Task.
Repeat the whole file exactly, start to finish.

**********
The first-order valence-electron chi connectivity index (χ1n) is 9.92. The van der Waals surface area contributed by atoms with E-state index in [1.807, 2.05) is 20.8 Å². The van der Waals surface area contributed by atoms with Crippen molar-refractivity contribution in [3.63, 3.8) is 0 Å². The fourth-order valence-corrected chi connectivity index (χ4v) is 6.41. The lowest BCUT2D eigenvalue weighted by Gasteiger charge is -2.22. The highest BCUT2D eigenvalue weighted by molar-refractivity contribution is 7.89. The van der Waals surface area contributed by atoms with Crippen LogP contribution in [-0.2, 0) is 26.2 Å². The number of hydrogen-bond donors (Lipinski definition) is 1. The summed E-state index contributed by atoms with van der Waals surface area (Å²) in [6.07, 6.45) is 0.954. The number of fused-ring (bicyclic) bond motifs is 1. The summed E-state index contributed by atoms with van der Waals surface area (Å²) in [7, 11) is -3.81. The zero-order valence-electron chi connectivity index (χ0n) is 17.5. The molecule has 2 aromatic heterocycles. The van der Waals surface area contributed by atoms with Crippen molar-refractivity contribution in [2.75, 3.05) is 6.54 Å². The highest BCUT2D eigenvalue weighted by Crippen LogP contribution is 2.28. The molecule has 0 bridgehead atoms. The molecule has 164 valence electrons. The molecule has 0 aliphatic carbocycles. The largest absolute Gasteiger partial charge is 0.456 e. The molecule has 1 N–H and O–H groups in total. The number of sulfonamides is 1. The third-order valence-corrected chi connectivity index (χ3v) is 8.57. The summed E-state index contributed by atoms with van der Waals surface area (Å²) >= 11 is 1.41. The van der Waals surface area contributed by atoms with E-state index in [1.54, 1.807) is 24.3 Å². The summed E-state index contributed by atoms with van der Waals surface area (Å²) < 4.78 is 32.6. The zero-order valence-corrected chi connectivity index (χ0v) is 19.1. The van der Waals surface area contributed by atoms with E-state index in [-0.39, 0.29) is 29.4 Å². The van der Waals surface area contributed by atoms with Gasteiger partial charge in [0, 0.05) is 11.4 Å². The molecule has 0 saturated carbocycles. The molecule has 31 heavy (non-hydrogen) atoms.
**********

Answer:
The first-order valence-electron chi connectivity index (χ1n) is 9.92. The van der Waals surface area contributed by atoms with E-state index in [1.807, 2.05) is 20.8 Å². The van der Waals surface area contributed by atoms with Crippen molar-refractivity contribution in [3.63, 3.8) is 0 Å². The fourth-order valence-corrected chi connectivity index (χ4v) is 6.41. The lowest BCUT2D eigenvalue weighted by Gasteiger charge is -2.22. The highest BCUT2D eigenvalue weighted by molar-refractivity contribution is 7.89. The van der Waals surface area contributed by atoms with Crippen LogP contribution in [-0.2, 0) is 26.2 Å². The number of hydrogen-bond donors (Lipinski definition) is 1. The summed E-state index contributed by atoms with van der Waals surface area (Å²) in [6.07, 6.45) is 0.954. The number of fused-ring (bicyclic) bond motifs is 1. The summed E-state index contributed by atoms with van der Waals surface area (Å²) in [7, 11) is -3.81. The zero-order valence-electron chi connectivity index (χ0n) is 17.5. The molecule has 2 aromatic heterocycles. The van der Waals surface area contributed by atoms with Crippen molar-refractivity contribution in [2.75, 3.05) is 6.54 Å². The highest BCUT2D eigenvalue weighted by Crippen LogP contribution is 2.28. The molecule has 0 bridgehead atoms. The molecule has 164 valence electrons. The molecule has 0 aliphatic carbocycles. The largest absolute Gasteiger partial charge is 0.456 e. The molecule has 1 N–H and O–H groups in total. The number of sulfonamides is 1. The third-order valence-corrected chi connectivity index (χ3v) is 8.57. The summed E-state index contributed by atoms with van der Waals surface area (Å²) >= 11 is 1.41. The van der Waals surface area contributed by atoms with E-state index in [1.54, 1.807) is 24.3 Å². The summed E-state index contributed by atoms with van der Waals surface area (Å²) < 4.78 is 32.6. The zero-order valence-corrected chi connectivity index (χ0v) is 19.1. The van der Waals surface area contributed by atoms with E-state index in [-0.39, 0.29) is 29.4 Å². The van der Waals surface area contributed by atoms with Gasteiger partial charge in [0, 0.05) is 11.4 Å². The molecule has 0 saturated carbocycles. The molecule has 31 heavy (non-hydrogen) atoms.